Almost immediately after the Exxon announcement, Donald Trump tweeted his praise using essentially the same press release, nearly word-for-word
that the oil company had used. But it was a good-old-boys minute of back-slapping.
Exxon's Chairman and Chief Executive, Darren Woods, says its investment will create 12,000 permanent jobs. The company currently has 71,000 employees and 35,000 construction jobs. The $20 billion is almost equivalent to Exxon's total capital spending in 2016. However, Exxon also said it plans to increase its investments by an average of $25 billion a year from 2018 to 2020.
The Los Angeles Times
is saying that it may be difficult to determine how things will play out with Woods at the helm of the company. Most think that he will follow in Rex Tillerson's footsteps, but only time will tell as he grows into the role.
“He is an Exxon Mobil lifer who flew under the radar, but he seems to be following in the footsteps of Rex Tillerson,” said Kathy Mulvey, an official at the Union of Concerned Scientists. “His line on climate change seems pretty similar.”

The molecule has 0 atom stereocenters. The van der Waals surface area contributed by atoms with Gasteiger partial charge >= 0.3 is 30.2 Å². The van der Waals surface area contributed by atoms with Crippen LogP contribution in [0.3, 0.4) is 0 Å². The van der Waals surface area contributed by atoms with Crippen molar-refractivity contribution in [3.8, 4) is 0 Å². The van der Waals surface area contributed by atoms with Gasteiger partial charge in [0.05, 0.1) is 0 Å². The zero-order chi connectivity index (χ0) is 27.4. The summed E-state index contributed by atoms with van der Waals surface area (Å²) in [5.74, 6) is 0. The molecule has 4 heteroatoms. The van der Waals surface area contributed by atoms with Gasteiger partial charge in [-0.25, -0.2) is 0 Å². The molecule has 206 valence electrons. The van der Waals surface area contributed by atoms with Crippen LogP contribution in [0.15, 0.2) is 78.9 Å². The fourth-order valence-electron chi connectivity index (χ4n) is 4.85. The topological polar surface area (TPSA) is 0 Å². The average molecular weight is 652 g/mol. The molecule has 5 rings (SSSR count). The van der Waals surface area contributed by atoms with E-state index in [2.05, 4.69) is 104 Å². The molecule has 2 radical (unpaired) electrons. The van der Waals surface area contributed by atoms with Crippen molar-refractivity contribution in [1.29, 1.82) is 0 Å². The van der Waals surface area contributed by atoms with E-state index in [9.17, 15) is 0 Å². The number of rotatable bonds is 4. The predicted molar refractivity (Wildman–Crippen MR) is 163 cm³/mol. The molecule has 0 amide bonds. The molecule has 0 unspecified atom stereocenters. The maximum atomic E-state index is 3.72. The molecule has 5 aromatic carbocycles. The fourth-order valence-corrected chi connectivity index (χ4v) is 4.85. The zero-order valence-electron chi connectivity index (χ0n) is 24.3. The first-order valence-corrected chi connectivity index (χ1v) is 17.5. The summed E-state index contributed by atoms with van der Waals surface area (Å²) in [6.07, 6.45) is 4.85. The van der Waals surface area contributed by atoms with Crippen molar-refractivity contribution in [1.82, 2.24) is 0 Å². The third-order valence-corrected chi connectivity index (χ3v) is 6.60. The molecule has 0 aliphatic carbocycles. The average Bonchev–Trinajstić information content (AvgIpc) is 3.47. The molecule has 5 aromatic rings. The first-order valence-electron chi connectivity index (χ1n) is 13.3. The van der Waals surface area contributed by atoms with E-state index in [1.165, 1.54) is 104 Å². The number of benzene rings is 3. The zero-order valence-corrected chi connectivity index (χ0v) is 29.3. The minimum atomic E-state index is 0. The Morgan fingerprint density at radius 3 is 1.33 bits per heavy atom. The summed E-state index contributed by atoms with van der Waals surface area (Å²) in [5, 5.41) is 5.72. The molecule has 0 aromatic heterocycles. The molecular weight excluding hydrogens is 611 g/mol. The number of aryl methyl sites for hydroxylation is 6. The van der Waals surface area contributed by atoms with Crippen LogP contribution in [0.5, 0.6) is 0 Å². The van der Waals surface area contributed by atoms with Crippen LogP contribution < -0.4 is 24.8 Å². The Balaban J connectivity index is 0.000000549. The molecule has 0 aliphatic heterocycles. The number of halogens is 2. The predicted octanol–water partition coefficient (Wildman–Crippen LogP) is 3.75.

In the press release, Woods was quoted as saying
that the big investments "require a pro-growth approach and a stable regulatory environment and we appreciate the President's commitment to both." And we are sure Exxon is appreciative of the rollback of EPA regulations by Scott Pruitt, too.
Exxon is putting almost all its eggs in one basket based on the increase in natural gas production going on today. Woods cited the boom in production created by techniques such as fracking, or hydraulic fracturing in shale formations like the Permian Basin of Texas and New Mexico.
Further Reading: Biggest ever oil accumulation found in west Texas desert
Exxon recently bought the rights to an additional 250,000 acres doubling its presence in the Permian, at a cost of a cool $6.6 billion. Now, that's a huge bet on their part. Woods is banking on hydraulic fracturing, saying it has "opened up a whole new energy future for the United States ... (that) is turning the U.S. from an energy importer to energy exporter."
Shares of Exxon Mobil rose 37 cents to close at $82.83 on Monday. On Wednesday, Exxon's shares
dropped $1.49 to close at $81.03.